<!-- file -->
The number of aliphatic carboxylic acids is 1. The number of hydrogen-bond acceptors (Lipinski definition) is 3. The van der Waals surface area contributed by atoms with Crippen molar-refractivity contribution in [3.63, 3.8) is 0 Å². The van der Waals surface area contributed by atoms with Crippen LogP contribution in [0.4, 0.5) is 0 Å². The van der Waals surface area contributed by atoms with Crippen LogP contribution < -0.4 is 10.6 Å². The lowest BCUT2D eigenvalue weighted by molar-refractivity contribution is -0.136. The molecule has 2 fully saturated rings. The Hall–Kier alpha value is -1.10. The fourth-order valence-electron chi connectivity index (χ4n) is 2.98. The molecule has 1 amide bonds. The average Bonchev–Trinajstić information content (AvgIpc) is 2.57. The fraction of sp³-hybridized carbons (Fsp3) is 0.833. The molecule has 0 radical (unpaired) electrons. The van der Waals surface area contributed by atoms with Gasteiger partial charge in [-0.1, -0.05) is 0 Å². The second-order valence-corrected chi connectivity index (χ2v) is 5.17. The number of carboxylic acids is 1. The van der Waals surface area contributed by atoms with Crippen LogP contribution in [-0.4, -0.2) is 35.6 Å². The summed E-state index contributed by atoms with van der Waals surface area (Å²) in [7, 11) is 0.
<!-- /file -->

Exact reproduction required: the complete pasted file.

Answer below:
The number of aliphatic carboxylic acids is 1. The number of hydrogen-bond acceptors (Lipinski definition) is 3. The van der Waals surface area contributed by atoms with Crippen molar-refractivity contribution in [3.63, 3.8) is 0 Å². The van der Waals surface area contributed by atoms with Crippen LogP contribution in [0.4, 0.5) is 0 Å². The van der Waals surface area contributed by atoms with Crippen LogP contribution < -0.4 is 10.6 Å². The lowest BCUT2D eigenvalue weighted by molar-refractivity contribution is -0.136. The molecule has 2 fully saturated rings. The Hall–Kier alpha value is -1.10. The fourth-order valence-electron chi connectivity index (χ4n) is 2.98. The molecule has 1 amide bonds. The average Bonchev–Trinajstić information content (AvgIpc) is 2.57. The fraction of sp³-hybridized carbons (Fsp3) is 0.833. The molecule has 0 radical (unpaired) electrons. The van der Waals surface area contributed by atoms with Gasteiger partial charge in [-0.1, -0.05) is 0 Å². The second-order valence-corrected chi connectivity index (χ2v) is 5.17. The number of carboxylic acids is 1. The van der Waals surface area contributed by atoms with Crippen LogP contribution in [-0.4, -0.2) is 35.6 Å². The summed E-state index contributed by atoms with van der Waals surface area (Å²) in [7, 11) is 0.